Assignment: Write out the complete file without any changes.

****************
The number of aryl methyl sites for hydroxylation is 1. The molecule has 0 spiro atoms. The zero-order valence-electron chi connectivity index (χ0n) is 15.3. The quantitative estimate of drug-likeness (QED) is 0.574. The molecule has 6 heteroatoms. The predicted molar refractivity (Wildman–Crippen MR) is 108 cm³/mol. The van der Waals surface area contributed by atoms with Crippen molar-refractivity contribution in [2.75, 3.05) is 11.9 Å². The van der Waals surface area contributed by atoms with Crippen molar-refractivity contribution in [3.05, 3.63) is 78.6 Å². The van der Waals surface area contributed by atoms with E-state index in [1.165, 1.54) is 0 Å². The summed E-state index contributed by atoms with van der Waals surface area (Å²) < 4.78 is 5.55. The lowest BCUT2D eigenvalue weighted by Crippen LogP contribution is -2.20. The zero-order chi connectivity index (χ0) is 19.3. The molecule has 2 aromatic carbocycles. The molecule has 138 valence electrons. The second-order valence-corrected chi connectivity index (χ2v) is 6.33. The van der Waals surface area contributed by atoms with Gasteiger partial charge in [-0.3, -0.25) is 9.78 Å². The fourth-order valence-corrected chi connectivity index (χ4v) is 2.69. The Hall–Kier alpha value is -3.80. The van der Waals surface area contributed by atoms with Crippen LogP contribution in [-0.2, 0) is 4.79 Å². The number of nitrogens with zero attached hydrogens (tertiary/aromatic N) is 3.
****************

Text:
The number of aryl methyl sites for hydroxylation is 1. The molecule has 0 spiro atoms. The zero-order valence-electron chi connectivity index (χ0n) is 15.3. The quantitative estimate of drug-likeness (QED) is 0.574. The molecule has 6 heteroatoms. The predicted molar refractivity (Wildman–Crippen MR) is 108 cm³/mol. The van der Waals surface area contributed by atoms with Crippen molar-refractivity contribution in [2.75, 3.05) is 11.9 Å². The van der Waals surface area contributed by atoms with Crippen molar-refractivity contribution in [3.05, 3.63) is 78.6 Å². The van der Waals surface area contributed by atoms with E-state index in [1.165, 1.54) is 0 Å². The summed E-state index contributed by atoms with van der Waals surface area (Å²) < 4.78 is 5.55. The lowest BCUT2D eigenvalue weighted by Crippen LogP contribution is -2.20. The zero-order chi connectivity index (χ0) is 19.3. The molecule has 2 aromatic carbocycles. The molecule has 138 valence electrons. The second-order valence-corrected chi connectivity index (χ2v) is 6.33. The van der Waals surface area contributed by atoms with Gasteiger partial charge in [-0.3, -0.25) is 9.78 Å². The fourth-order valence-corrected chi connectivity index (χ4v) is 2.69. The Hall–Kier alpha value is -3.80. The van der Waals surface area contributed by atoms with Crippen LogP contribution in [-0.2, 0) is 4.79 Å². The number of nitrogens with zero attached hydrogens (tertiary/aromatic N) is 3.